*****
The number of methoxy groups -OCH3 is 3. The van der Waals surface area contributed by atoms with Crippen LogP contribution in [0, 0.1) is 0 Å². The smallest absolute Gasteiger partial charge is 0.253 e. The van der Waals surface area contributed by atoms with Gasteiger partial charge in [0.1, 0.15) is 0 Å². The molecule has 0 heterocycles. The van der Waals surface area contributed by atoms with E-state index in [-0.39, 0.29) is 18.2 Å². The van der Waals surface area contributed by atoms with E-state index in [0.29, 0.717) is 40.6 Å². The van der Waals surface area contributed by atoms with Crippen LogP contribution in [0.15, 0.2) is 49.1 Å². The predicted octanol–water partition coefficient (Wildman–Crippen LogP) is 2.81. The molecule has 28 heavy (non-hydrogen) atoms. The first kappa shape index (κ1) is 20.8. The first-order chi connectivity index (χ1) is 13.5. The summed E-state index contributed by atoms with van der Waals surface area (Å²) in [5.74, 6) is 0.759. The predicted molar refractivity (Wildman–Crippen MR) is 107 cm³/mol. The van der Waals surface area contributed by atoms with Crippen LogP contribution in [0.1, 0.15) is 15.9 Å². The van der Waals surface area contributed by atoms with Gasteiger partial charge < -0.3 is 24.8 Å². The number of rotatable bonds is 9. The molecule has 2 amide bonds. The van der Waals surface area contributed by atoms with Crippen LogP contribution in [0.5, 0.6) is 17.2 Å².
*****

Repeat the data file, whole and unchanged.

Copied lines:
The number of methoxy groups -OCH3 is 3. The van der Waals surface area contributed by atoms with Crippen LogP contribution in [0, 0.1) is 0 Å². The smallest absolute Gasteiger partial charge is 0.253 e. The van der Waals surface area contributed by atoms with Gasteiger partial charge in [0.1, 0.15) is 0 Å². The molecule has 0 heterocycles. The van der Waals surface area contributed by atoms with E-state index in [-0.39, 0.29) is 18.2 Å². The van der Waals surface area contributed by atoms with E-state index in [0.29, 0.717) is 40.6 Å². The van der Waals surface area contributed by atoms with Crippen LogP contribution in [0.15, 0.2) is 49.1 Å². The predicted octanol–water partition coefficient (Wildman–Crippen LogP) is 2.81. The molecule has 28 heavy (non-hydrogen) atoms. The first kappa shape index (κ1) is 20.8. The first-order chi connectivity index (χ1) is 13.5. The summed E-state index contributed by atoms with van der Waals surface area (Å²) in [5.74, 6) is 0.759. The predicted molar refractivity (Wildman–Crippen MR) is 107 cm³/mol. The van der Waals surface area contributed by atoms with Crippen LogP contribution in [0.1, 0.15) is 15.9 Å². The van der Waals surface area contributed by atoms with Gasteiger partial charge < -0.3 is 24.8 Å². The number of rotatable bonds is 9. The molecule has 2 amide bonds. The van der Waals surface area contributed by atoms with Crippen LogP contribution in [0.5, 0.6) is 17.2 Å².